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His debut got caught in a storm, even before its release. Days before Ramaleela (2017) hit the screens, its hero, Dileep, had been arrested allegedly for abducting and molesting a fellow actor. Finally, the film released to both positive and negative uproar on social media, with the media playing vigilante and advocate. The film, a tautly-packaged political thriller, turned out to be the biggest hit of the year.

Two years later, Arun Gopy is back with a breezy love story starring Pranav Mohanlal. We chat about his leading man, his earlier days and the beauty of short films. Excerpts:

Why did you choose to work with Pranav Mohanlal?

He automatically brings a lot of interest to the film. It’s a name that will help me tell a story without compromises. He plays a surfer, and naturally, he has the flexibility and flair to pull it off as we saw in his debut film.

Was it easier to convince him?

Reaching him was far more difficult than to convince him. It took a really long time to get him to sit down for a narration. Once he heard it, it was fine. He has his own lifestyle and pace and he isn’t the kind of actor who gets excited about a director approaching him with a story. If I called him for a trip to the Himalayas he would have agreed immediately. But once he commits, he is very dedicated. Now I think he is enjoying the process of acting. He went to Bali to learn surfing. He loves swimming and the sea brings a special energy to him.

What’s his process?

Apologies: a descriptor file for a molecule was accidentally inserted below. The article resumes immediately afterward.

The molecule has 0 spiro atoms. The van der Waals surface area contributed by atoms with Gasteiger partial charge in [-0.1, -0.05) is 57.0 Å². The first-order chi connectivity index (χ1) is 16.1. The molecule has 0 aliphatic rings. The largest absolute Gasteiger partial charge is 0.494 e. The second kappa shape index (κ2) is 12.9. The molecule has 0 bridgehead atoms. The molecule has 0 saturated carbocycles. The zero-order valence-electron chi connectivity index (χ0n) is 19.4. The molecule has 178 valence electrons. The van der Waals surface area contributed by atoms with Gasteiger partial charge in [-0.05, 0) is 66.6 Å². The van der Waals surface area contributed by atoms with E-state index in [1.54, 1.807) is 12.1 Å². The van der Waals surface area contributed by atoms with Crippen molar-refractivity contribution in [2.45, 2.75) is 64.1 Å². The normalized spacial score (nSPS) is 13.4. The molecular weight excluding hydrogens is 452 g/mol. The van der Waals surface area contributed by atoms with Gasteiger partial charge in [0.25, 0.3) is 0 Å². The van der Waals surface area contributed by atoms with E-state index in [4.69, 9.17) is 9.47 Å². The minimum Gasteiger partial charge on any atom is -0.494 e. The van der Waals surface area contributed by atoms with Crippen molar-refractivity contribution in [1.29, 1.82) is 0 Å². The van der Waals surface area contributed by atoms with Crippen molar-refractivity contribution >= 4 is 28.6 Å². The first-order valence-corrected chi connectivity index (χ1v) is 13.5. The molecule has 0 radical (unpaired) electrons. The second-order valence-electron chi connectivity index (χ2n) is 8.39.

He doesn’t have any conditions. He likes to leave it all to the director, including voice modulation. I think he has talent…it’s just difficult to convince him to get onboard.

I saw some Mohanlal references in the trailer. How did he react to that?

There was a ‘Mone Dinesha’ bit in a scene…but he didn’t say it for the life of him. We took retakes after retakes but the minute it comes to the punch-line, he would walk away. I don’t think he is convinced about such lines and mass dialogues. His constant question is “will we say such dialogues in real life?”.

There was a broad Joshiy influence in your first film…

Probably because Ramaleela is a political thriller and not seen much in today’s cinema. The natural choices when it comes to political thrillers would be T Damodaran, Joshiy and Shaji Kailas.

You began as an AD to K Madhu…

Yes, with Nerariyan CBI. I was petrified. Assistant directors are the most harassed lot. Probably monetarily they get a better deal today. I remember my only ambition was to hear K Madhu sir call my name during the shoot. Now it’s a different ball game—there is no hierarchy and ADs are consulted during the storyboarding, making and post-production. Madhu sir was more old school. He taught me about shot selection and a more organised style of filmmaking. After finishing my studies, I re-joined Madhu sir in Nadiya Kollappetta Rathri.

Usually, before the release day, directors worry about crowds coming in, acceptance etc. But here I was praying that no one would bomb the theatres.